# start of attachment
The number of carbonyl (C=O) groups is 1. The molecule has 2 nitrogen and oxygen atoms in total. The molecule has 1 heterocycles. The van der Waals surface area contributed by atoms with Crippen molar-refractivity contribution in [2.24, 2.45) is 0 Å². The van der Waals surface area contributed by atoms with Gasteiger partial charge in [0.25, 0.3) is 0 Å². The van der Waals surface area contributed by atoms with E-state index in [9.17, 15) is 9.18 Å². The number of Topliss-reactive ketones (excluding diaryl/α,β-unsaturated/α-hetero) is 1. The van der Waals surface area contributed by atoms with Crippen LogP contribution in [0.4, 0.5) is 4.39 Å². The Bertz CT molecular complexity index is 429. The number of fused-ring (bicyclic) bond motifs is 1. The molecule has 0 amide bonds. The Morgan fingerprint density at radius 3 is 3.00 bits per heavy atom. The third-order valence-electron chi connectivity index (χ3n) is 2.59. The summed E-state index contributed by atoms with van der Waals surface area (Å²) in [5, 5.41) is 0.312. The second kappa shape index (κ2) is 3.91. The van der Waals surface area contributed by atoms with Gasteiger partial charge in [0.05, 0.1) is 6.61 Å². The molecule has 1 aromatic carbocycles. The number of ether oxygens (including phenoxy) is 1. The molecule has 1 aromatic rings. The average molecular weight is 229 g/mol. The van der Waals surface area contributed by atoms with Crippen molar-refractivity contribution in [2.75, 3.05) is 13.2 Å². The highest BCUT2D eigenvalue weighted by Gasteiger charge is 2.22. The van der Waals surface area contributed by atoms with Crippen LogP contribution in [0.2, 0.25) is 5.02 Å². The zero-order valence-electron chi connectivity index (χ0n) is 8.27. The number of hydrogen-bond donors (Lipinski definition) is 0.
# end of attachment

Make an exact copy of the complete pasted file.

The number of carbonyl (C=O) groups is 1. The molecule has 2 nitrogen and oxygen atoms in total. The molecule has 1 heterocycles. The van der Waals surface area contributed by atoms with Crippen molar-refractivity contribution in [2.24, 2.45) is 0 Å². The van der Waals surface area contributed by atoms with Gasteiger partial charge in [0.25, 0.3) is 0 Å². The van der Waals surface area contributed by atoms with E-state index in [9.17, 15) is 9.18 Å². The number of Topliss-reactive ketones (excluding diaryl/α,β-unsaturated/α-hetero) is 1. The van der Waals surface area contributed by atoms with Crippen LogP contribution in [0.4, 0.5) is 4.39 Å². The Bertz CT molecular complexity index is 429. The number of fused-ring (bicyclic) bond motifs is 1. The molecule has 0 amide bonds. The Morgan fingerprint density at radius 3 is 3.00 bits per heavy atom. The third-order valence-electron chi connectivity index (χ3n) is 2.59. The summed E-state index contributed by atoms with van der Waals surface area (Å²) in [5, 5.41) is 0.312. The second kappa shape index (κ2) is 3.91. The van der Waals surface area contributed by atoms with Gasteiger partial charge in [0.05, 0.1) is 6.61 Å². The molecule has 1 aromatic carbocycles. The number of ether oxygens (including phenoxy) is 1. The molecule has 1 aromatic rings. The average molecular weight is 229 g/mol. The van der Waals surface area contributed by atoms with Crippen molar-refractivity contribution in [2.75, 3.05) is 13.2 Å². The highest BCUT2D eigenvalue weighted by Gasteiger charge is 2.22. The van der Waals surface area contributed by atoms with Crippen LogP contribution in [0.2, 0.25) is 5.02 Å². The zero-order valence-electron chi connectivity index (χ0n) is 8.27. The number of hydrogen-bond donors (Lipinski definition) is 0.